Students face penalties for illegal downloading
Published: Monday, January 28, 2013
Updated: Monday, January 28, 2013 10:01
An SFA student has received the first settlement letter for illegal downloading. Last fall, the Office of Student Rights and Responsibilities fielded a settlement letter from a copyright company concerning a student illegally sharing a pirated movie on campus.
“Our major part in all of this is to keep that student from being sued,” Dr. Peggy Scott, director of the Office of Student Rights and Responsibilities, said. “We get them in here, make them understand the severity (of the offense,) and try to correct the situation.”
However, this time the situation could not be corrected. The settlement letter basically said: “We caught you with our stuff, we tell you how much money we want and you have to pay it,” according to Scott. The student was charged about $400.
“Students at other universities have been charged in the thousands, or a semester worth of tuition here,” Scott said. If the settlement is not paid, that opens the door for a lawsuit.
While this settlement letter was a big deal, the office handles about 50 to 100 cease-and-desist cases each year. Basically, the copyright company sends SFA a letter requiring the student to stop the illegal downloading or face penalties. There is no sneaking around and getting away with illegal downloading or sharing illegally downloaded files.
“They are able to narrow it down to the user and how they were connected,” Scott said. “They can tell if you were doing it through the wireless; it doesn’t matter, they will find you.”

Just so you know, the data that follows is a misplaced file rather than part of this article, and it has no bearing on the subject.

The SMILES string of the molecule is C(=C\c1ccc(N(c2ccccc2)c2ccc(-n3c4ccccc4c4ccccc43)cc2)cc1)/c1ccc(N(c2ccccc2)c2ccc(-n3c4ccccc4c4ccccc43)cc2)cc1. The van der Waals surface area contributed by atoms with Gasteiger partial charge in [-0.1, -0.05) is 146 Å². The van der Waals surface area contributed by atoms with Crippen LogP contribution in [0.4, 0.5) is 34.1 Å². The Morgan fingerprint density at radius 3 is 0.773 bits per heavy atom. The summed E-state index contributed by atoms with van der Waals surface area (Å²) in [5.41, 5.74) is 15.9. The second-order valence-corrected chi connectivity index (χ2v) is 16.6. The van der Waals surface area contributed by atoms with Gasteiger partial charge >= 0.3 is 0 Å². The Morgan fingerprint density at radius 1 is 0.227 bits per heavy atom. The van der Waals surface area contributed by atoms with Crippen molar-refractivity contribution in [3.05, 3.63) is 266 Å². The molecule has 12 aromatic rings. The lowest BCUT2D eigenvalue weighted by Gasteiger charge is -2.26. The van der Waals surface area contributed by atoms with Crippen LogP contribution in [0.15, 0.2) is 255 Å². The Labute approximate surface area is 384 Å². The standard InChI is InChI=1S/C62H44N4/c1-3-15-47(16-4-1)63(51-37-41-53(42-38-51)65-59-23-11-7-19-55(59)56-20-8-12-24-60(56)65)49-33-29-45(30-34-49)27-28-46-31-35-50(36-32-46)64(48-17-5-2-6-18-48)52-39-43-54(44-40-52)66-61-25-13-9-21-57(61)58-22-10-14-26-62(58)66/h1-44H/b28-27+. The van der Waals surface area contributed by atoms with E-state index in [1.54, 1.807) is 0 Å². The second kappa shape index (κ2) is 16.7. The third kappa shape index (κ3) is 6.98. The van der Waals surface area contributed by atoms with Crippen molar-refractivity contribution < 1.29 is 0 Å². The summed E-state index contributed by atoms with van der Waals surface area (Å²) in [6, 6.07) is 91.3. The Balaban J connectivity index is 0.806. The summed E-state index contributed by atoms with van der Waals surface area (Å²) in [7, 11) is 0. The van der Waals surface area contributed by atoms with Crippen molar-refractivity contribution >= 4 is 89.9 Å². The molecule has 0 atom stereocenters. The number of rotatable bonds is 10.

Scott also warned against students sharing their log-in information, saying that if someone is illegally downloading using another student’s wireless log-in, that student is still held responsible.
“File sharing started with a very legitimate purpose,” Scott said. “It is my understanding it began on university campuses so students could collaborate on their work.”
The Office of Student Rights and Responsibilities handles a multitude of other things besides illegal downloading. They handle absence notification, student conduct cases, the iCare early alert program, and KTSN (Key Services Temporarily Needed), among other things.
The absence notification service (not excuse service) is a helpful tool that could benefit all students. The office can notify all of your professors of an absence in the case that you are put in the hospital, if there is a death in the family, and other things along those lines.
KSTN is handled on case-by-case basis.
“If you have a sprained ankle and you need instructors to know, we can handle that,” Scott explained. If a student breaks their dominant arm and is in a class with essay exams, Scott’s office can get a scribe for them. “Every solution is creative and different,” Scott said.
The office itself has the highest security. Scott explained that many people who come to the office are not happy; some are there for violent tendencies. The door is frosted so no one can see who is in the waiting room, the door into the staff offices is locked and there are speakers on each side of the locked door to ensure privacy. Everything the office is handles is confidential.
“We are very strong student advocates,” Scott said. “We are here to be a part of our students’ success. We may not be the place to help everyone, but we will do our best to find that spot so they only have to go to one place.”
To contact the Office of Student Rights and Responsibilities, call 936-468-2703.